In-Game Ads: Real, Not Virtual, ROI
Gaming is no longer the sole domain of geeky guys with programmer's pallor: 44% of online gamers, and 40% of gamers in general, are women. Over half are between 18 and 49, and "extreme gamers" devote 45 hours a week to games. Salivating yet? Good, because here's a pretty meaty bone: in-game advertising has reached a point where ads can improve the gaming experience. Two case-in-points:
If you ever played The Sims, then you know it's the perfect landscape for outdoor marketers: it's all about inventing a place where Sims can interact, and their experiences are more real when their theatre marquees, for example, actually feature current films. Electronic Arts (EA) is currently seeking sponsors for The Sims 3, which comes out in February '09. It wouldn't be hard to slip a catchy virtual billboard into an in-game park or highway.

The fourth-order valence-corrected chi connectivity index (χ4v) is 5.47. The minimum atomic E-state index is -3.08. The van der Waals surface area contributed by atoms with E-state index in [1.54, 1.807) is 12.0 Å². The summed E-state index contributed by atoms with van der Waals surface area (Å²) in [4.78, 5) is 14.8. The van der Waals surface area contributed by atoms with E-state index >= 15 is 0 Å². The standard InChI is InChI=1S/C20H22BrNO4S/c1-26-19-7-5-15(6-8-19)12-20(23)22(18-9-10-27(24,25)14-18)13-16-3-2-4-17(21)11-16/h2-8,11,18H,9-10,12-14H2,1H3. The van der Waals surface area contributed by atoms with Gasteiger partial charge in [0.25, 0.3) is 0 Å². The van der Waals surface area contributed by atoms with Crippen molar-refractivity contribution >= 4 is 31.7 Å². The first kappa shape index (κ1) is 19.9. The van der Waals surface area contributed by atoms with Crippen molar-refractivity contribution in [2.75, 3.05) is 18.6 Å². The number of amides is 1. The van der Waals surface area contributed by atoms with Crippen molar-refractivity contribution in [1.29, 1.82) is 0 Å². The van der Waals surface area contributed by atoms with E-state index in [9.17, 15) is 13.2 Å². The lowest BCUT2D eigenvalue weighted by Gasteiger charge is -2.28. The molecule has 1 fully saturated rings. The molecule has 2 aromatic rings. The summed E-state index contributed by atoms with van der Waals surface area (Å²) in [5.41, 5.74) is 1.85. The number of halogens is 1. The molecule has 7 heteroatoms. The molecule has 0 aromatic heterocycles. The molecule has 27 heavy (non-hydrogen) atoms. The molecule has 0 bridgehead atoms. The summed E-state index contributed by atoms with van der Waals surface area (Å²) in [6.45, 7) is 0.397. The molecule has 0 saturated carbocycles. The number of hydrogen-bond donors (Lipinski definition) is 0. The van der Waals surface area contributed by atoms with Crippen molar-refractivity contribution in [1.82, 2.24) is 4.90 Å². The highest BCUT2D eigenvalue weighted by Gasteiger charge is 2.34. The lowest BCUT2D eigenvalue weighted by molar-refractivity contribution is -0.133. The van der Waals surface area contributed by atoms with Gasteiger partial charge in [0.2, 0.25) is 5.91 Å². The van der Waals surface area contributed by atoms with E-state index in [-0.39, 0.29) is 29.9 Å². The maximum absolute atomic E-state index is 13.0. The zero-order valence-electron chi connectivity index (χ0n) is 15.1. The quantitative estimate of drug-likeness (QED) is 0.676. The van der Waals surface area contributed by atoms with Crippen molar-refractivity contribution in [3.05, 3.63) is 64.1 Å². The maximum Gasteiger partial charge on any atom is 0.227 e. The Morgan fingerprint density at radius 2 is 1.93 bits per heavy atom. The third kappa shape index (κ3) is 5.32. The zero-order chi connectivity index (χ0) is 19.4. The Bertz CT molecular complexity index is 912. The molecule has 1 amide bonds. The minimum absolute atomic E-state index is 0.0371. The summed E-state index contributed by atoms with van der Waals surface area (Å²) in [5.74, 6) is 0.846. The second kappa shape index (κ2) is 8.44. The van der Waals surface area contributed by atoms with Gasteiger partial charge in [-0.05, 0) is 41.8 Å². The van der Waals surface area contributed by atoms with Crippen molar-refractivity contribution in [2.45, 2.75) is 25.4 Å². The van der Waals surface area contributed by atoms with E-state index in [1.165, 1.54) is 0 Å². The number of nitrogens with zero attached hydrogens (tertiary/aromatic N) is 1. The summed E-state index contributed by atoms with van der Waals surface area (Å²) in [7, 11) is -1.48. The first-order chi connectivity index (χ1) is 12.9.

Virtual outdoor ads aren't the only way to get into the game. Amazon and Rockstar Games partnered to shill popular MP3s in Grand Theft Auto IV. Today the average Grand Theft gamer can sit back in his "stolen" car, turn up the radio, and use an in-game mobile phone to buy songs he likes—totally on impulse.
Are gamers receptive? Overwhelmingly, yes: 82% of them respond positively to contextual in-game ads. Surveys also say gamers are more influential consumers than their less playful peers.
Ready to leap? Call EA. And keep an eye out! Google's preparing an "AdSense for Games" product that'll make it easy to plug ads in from an online interface—which is bound to flood this market.
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